"You should go show your mother," the Big Guys says, and Ashley runs off to do just that.


Her mom looks at the multicolored chart with tears in her eyes. "Oh, Ashley," she says before sweeping Ashley up into her arms. "This is perfect."

"The Big Guy and Henry helped me."

"May I keep it?" Helen asks.

"I have to turn it in for class," Ashley replies.

"Perhaps I could fill out the teacher's chart for you and we could keep this one here, just for us?"

"Do you know who is supposed to go in the boxes?" Ashley asks.

"I do. When I was a baby, my father had a genealogical chart commissioned. It's in our archives. Come on, I'll show it to you," her mom says, and takes Ashley's hand.

The archives are cool and dry, full of long tables and boxes of records. Her mom pulls out one of the oversized drawers and retrieves a sheet of vellum almost as old as she is.

"This is me," her mom says pointing out her own name at the bottom of the chart. "Your grandfather, Gregory. He was an amazing physician. Your grandmother, Patricia. I don't remember her very well, but my father always said she was gentle and kind."

Ashley stares at the names under her mother's finger, trying to imagine the actual people that those inked letters represented. "There are so many names."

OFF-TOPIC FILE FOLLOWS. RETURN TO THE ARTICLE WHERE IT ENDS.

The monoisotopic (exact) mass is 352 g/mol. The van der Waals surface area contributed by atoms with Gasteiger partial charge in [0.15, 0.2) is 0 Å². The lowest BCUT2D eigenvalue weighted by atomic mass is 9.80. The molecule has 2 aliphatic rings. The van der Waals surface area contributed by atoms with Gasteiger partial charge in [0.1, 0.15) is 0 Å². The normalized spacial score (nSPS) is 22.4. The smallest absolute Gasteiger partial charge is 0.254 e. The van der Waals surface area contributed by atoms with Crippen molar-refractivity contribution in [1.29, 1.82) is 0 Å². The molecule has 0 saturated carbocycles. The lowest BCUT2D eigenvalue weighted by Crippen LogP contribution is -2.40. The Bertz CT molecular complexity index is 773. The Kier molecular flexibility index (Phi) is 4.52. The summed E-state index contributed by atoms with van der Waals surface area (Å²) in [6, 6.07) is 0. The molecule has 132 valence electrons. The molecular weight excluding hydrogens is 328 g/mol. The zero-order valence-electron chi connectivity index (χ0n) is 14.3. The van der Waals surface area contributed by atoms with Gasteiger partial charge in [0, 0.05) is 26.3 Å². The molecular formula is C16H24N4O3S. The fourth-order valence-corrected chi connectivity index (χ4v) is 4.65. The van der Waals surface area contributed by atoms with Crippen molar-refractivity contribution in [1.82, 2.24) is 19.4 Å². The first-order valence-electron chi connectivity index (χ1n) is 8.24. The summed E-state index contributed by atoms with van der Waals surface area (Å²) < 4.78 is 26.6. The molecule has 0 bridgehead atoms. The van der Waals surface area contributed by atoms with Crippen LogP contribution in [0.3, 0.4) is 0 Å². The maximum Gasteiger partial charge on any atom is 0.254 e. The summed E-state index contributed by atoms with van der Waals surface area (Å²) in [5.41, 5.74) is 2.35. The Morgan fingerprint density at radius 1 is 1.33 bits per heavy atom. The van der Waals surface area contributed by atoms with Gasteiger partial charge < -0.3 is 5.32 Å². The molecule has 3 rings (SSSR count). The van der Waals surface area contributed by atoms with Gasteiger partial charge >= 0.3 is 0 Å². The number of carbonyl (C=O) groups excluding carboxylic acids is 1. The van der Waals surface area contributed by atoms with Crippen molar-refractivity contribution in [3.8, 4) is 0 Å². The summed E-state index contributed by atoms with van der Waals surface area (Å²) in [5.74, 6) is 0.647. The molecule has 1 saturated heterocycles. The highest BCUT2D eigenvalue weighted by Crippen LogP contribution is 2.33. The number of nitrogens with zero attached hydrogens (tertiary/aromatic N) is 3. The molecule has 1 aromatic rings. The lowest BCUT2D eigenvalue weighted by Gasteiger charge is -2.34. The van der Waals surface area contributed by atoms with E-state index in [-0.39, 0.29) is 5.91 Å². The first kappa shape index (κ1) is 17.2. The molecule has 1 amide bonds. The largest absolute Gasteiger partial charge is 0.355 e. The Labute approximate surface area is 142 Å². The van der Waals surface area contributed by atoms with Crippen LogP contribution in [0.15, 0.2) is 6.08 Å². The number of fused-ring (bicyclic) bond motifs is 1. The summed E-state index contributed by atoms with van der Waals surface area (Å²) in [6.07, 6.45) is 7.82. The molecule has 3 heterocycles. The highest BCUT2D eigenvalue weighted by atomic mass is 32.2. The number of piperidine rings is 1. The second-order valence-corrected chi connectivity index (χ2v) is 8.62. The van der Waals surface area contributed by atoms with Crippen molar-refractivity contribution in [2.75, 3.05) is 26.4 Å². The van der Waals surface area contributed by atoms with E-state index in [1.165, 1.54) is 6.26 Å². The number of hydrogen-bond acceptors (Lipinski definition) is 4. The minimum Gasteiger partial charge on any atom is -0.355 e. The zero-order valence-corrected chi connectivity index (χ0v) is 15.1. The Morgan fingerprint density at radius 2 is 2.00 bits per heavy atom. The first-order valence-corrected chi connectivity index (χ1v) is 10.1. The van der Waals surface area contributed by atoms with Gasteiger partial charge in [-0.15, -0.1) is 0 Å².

"It is a very thorough chart. Ten generations of Magnuses."

"There weren't many Magnuses on my chart, just you and me," Ashley says, uncertainly.

"I know, but the chart you made is accurate, as well." Her mom smiles and runs a hand over her hair.

"I'm glad you aren't upset. The Big Guy thought you would like it, but I was worried that you would be upset because it wasn't really our family."

"Oh, Ashley, sweetheart, family is what you make it, and everyone on that chart of yours is your family, whether or not they are actually related to you."

Ashley lets her mom hug her, even if it is a little too tight. "How will you fill out the chart for my teacher? We can't tell them that your dad was born in 1829," Ashley says.

Her mom smiles. "Don't worry, I'll make sure there isn't anything we shouldn't share with the outside world. We'll write in the right names and just change the dates."

"Thanks, mom. I'm glad you're my family." This time, her mother hugs her even tighter.